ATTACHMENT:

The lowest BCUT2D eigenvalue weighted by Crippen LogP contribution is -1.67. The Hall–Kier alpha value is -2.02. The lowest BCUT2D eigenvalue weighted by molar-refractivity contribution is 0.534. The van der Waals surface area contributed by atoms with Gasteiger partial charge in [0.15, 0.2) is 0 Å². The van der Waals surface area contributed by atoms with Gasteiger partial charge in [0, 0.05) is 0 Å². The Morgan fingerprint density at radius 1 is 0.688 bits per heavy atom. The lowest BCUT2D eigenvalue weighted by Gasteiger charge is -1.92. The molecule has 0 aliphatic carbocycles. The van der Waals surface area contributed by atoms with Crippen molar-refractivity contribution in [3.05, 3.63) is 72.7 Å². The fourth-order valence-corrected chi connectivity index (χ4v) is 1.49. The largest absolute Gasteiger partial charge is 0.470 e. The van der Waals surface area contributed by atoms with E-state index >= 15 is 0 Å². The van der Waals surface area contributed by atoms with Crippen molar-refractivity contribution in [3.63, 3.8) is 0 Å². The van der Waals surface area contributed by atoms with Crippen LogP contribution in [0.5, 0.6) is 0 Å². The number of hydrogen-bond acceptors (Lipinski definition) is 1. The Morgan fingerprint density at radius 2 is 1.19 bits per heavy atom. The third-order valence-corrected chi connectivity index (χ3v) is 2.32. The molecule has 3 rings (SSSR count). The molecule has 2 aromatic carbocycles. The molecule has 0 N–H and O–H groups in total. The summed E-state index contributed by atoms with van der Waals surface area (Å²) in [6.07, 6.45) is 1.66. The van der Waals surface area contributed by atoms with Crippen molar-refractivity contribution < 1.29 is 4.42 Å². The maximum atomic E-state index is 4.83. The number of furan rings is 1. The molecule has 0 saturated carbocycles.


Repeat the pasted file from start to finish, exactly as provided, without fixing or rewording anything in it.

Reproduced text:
The lowest BCUT2D eigenvalue weighted by Crippen LogP contribution is -1.67. The Hall–Kier alpha value is -2.02. The lowest BCUT2D eigenvalue weighted by molar-refractivity contribution is 0.534. The van der Waals surface area contributed by atoms with Gasteiger partial charge in [0.15, 0.2) is 0 Å². The van der Waals surface area contributed by atoms with Gasteiger partial charge in [0, 0.05) is 0 Å². The Morgan fingerprint density at radius 1 is 0.688 bits per heavy atom. The lowest BCUT2D eigenvalue weighted by Gasteiger charge is -1.92. The molecule has 0 aliphatic carbocycles. The van der Waals surface area contributed by atoms with Crippen molar-refractivity contribution in [3.05, 3.63) is 72.7 Å². The fourth-order valence-corrected chi connectivity index (χ4v) is 1.49. The largest absolute Gasteiger partial charge is 0.470 e. The van der Waals surface area contributed by atoms with E-state index >= 15 is 0 Å². The van der Waals surface area contributed by atoms with Crippen molar-refractivity contribution in [3.63, 3.8) is 0 Å². The van der Waals surface area contributed by atoms with Crippen LogP contribution in [0.5, 0.6) is 0 Å². The number of hydrogen-bond acceptors (Lipinski definition) is 1. The Morgan fingerprint density at radius 2 is 1.19 bits per heavy atom. The third-order valence-corrected chi connectivity index (χ3v) is 2.32. The molecule has 3 rings (SSSR count). The molecule has 2 aromatic carbocycles. The molecule has 0 N–H and O–H groups in total. The summed E-state index contributed by atoms with van der Waals surface area (Å²) in [6.07, 6.45) is 1.66. The van der Waals surface area contributed by atoms with Crippen molar-refractivity contribution < 1.29 is 4.42 Å². The maximum atomic E-state index is 4.83. The number of furan rings is 1. The molecule has 0 saturated carbocycles.